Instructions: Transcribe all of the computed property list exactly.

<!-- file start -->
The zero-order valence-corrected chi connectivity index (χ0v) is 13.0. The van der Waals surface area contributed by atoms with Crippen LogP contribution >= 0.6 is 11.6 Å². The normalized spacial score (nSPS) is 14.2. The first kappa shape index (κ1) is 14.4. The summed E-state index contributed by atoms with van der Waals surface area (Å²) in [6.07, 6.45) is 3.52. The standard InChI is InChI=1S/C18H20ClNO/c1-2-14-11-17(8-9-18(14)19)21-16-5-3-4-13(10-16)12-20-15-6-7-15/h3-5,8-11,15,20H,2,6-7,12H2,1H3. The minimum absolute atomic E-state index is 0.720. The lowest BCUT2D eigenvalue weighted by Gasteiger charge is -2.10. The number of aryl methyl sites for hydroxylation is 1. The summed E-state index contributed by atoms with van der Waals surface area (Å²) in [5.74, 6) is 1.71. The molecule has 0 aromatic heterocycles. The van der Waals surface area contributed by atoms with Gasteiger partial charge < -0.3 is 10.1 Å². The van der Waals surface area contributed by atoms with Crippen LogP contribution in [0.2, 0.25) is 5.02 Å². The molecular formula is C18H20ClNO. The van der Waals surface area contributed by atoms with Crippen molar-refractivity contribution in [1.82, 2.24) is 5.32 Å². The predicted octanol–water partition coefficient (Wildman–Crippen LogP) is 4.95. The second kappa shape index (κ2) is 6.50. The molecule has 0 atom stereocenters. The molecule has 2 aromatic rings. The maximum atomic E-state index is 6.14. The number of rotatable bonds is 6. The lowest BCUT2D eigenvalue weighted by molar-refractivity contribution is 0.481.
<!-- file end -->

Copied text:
The zero-order valence-corrected chi connectivity index (χ0v) is 13.0. The van der Waals surface area contributed by atoms with Crippen LogP contribution >= 0.6 is 11.6 Å². The normalized spacial score (nSPS) is 14.2. The first kappa shape index (κ1) is 14.4. The summed E-state index contributed by atoms with van der Waals surface area (Å²) in [6.07, 6.45) is 3.52. The standard InChI is InChI=1S/C18H20ClNO/c1-2-14-11-17(8-9-18(14)19)21-16-5-3-4-13(10-16)12-20-15-6-7-15/h3-5,8-11,15,20H,2,6-7,12H2,1H3. The minimum absolute atomic E-state index is 0.720. The lowest BCUT2D eigenvalue weighted by Gasteiger charge is -2.10. The number of aryl methyl sites for hydroxylation is 1. The summed E-state index contributed by atoms with van der Waals surface area (Å²) in [5.74, 6) is 1.71. The molecule has 0 aromatic heterocycles. The van der Waals surface area contributed by atoms with Gasteiger partial charge < -0.3 is 10.1 Å². The van der Waals surface area contributed by atoms with Crippen LogP contribution in [0.2, 0.25) is 5.02 Å². The molecular formula is C18H20ClNO. The van der Waals surface area contributed by atoms with Crippen molar-refractivity contribution in [1.82, 2.24) is 5.32 Å². The predicted octanol–water partition coefficient (Wildman–Crippen LogP) is 4.95. The second kappa shape index (κ2) is 6.50. The molecule has 0 atom stereocenters. The molecule has 2 aromatic rings. The maximum atomic E-state index is 6.14. The number of rotatable bonds is 6. The lowest BCUT2D eigenvalue weighted by molar-refractivity contribution is 0.481.